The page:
Adventurers are always remembered for what they’ve done in life, but does it actually have to stop there? From the moment I was assigned the position of Dungeon Master for my group of friends, I decided that I would make every character's death as significant as the life of the character. Dungeons and Dragons is a game after all, who would feel satisfied if their character just fell over and die? It may be more realistic, but DnD isn’t about realism in any form. We want to live these fantasy-filled lives and do things that we could never do in real life. By reflecting that into the death of any character, you can take a moment that would normally disappoint a player and turn it into a moment they will never forget.
Constructing meaningful deaths play an essential part in building the overall narrative of the campaign, adding depth through the tragedy of losing a companion. This is especially true for campaigns where the players start at level 1, where the players and characters have been given time to form bonds with each other. I'm not saying you need to have all the players build a funeral pyre the moment someone dies, but give the players a description they won't forget. Paint a scene for them, you can even add a little music to add to the mood.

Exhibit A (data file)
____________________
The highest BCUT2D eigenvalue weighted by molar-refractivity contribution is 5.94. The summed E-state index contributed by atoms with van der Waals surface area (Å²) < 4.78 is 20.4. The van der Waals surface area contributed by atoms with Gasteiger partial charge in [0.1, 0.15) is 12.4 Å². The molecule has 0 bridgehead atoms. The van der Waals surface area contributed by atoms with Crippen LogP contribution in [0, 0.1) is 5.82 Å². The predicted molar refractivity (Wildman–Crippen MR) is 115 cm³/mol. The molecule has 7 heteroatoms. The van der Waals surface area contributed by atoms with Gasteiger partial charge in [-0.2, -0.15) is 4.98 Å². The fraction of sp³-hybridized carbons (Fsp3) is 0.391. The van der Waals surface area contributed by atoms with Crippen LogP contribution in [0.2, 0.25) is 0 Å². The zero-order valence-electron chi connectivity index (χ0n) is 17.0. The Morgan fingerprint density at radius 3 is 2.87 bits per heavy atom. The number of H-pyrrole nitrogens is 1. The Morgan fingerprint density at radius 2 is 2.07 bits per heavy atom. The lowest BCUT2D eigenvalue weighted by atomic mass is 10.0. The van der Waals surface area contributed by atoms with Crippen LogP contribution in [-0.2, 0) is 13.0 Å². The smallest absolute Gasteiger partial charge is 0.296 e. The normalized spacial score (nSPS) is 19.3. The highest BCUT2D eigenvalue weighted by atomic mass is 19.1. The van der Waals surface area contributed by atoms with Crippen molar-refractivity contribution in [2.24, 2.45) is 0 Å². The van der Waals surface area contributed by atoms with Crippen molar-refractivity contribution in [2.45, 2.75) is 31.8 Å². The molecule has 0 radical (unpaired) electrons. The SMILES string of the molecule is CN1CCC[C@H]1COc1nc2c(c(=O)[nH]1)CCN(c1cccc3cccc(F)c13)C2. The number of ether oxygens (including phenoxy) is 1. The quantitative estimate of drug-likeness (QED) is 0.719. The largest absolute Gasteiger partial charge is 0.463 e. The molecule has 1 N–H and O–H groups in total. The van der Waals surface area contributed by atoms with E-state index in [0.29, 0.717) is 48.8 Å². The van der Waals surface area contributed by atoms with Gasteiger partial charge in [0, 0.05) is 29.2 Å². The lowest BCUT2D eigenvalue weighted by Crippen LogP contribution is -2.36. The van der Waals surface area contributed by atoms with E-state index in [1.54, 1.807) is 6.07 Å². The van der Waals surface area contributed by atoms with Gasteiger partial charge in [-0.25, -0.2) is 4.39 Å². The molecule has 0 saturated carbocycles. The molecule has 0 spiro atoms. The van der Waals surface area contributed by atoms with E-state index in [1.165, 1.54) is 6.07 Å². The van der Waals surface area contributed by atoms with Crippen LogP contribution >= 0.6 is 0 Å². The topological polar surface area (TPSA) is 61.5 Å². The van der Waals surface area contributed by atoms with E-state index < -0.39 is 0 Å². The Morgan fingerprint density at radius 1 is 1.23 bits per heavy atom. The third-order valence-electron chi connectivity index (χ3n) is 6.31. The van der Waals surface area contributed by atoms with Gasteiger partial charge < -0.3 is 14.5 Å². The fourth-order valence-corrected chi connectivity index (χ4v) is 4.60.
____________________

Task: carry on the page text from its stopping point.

Another option is to have the character die for a cause, like sacrificing themselves to allow the rest of the party get the killing blow on the boss. It doesn't have to be something grandiose either, it could be something as small as their spirit giving a buff to the party. I always try to make a character's death be for a greater cause, like allowing a god to reincarnate in the mortal plane or close a portal to another another plane, but I have a flair for the dramatic.
Regardless of what you choose to do, I highly suggest you talk to your players and get a feel for what it is that they want. Consider the backstory of each character and what would make each of them die less miserably. Sure, they may not have been able to finish the quest, but at least they did something or will be remembered in some way.
Let me know what you think in the comment section below!